LONDON (Reuters) - Former British prime minister Tony Blair on Tuesday defended a scheme informing Irish nationalist militants they were no longer wanted by police, but apologised that such a letter was wrongly sent to a man wanted over a deadly car bombing in London.
Suspected members of the Irish Republican Army (IRA) received the letters as part of a 1998 peace deal that largely ended three decades of sectarian violence over Britain’s rule of Northern Ireland that cost 3,600 lives.
Blair, British leader at the time of that deal, said dealing with so-called ‘On The Runs’ had been “absolutely critical” to reaching the peace agreement.
The scheme came to light last year when John Downey, an Irishman accused of a 1982 attack in London’s Hyde Park that killed four soldiers, walked free after a court found he had mistakenly being sent a letter assuring him he would not be prosecuted.
“I apologise to those people who have suffered as a result of that, but I am not going to apologise for sending letters to those who should have received those letters,” Blair told a committee of British lawmakers during more than two hours of at times heated questioning.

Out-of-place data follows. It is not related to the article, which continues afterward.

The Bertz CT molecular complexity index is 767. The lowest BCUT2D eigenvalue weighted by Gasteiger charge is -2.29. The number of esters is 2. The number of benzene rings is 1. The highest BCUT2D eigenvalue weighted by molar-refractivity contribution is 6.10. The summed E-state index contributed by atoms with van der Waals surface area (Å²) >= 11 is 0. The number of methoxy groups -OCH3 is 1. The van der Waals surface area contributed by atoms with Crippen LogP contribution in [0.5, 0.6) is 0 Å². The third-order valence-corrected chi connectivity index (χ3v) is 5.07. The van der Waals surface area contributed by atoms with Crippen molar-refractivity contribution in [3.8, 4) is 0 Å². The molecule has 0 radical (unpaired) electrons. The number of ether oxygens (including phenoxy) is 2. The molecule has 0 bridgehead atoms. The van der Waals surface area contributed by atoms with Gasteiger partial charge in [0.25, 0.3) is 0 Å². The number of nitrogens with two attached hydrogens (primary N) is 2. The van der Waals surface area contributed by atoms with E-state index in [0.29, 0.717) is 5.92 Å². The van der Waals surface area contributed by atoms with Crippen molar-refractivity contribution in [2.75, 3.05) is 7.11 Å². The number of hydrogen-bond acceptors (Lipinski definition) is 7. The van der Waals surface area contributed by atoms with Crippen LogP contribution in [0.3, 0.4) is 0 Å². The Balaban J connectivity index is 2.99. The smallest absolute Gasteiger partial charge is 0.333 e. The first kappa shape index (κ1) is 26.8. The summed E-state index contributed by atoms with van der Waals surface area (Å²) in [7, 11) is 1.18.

“I defend completely the issuing of these letters,” he said. “If we had literally been saying we are not dealing with this at all ... I think it is likely the (peace) process would have collapsed.”
Many victims of IRA attacks were unaware the scheme existed, and the decision over Downey’s case provoked anger in Northern Ireland, leading to an official inquiry and an apology by the current British government.
Blair, whose Labour party lost power in 2010, said the scheme had not been a secret however and that he had not seen it as “hugely controversial” as it dealt with people whom the prosecutors had decided were not going to be charged.
Northern Ireland Secretary Theresa Villiers, a member of Prime Minister David Cameron’s Conservatives, told parliament in July the government would try to remove barriers to future prosecutions and that the around 200 recipients of the letters should not think they had a “get out of jail card”.
“Would I have done that? No,” Blair said. “I’m not here to criticise her but all I am saying to people in government is that you inherited a peace process that worked, so be careful with it because it is fragile still.”
Editing by Padraic Halpin and Andrew Osborn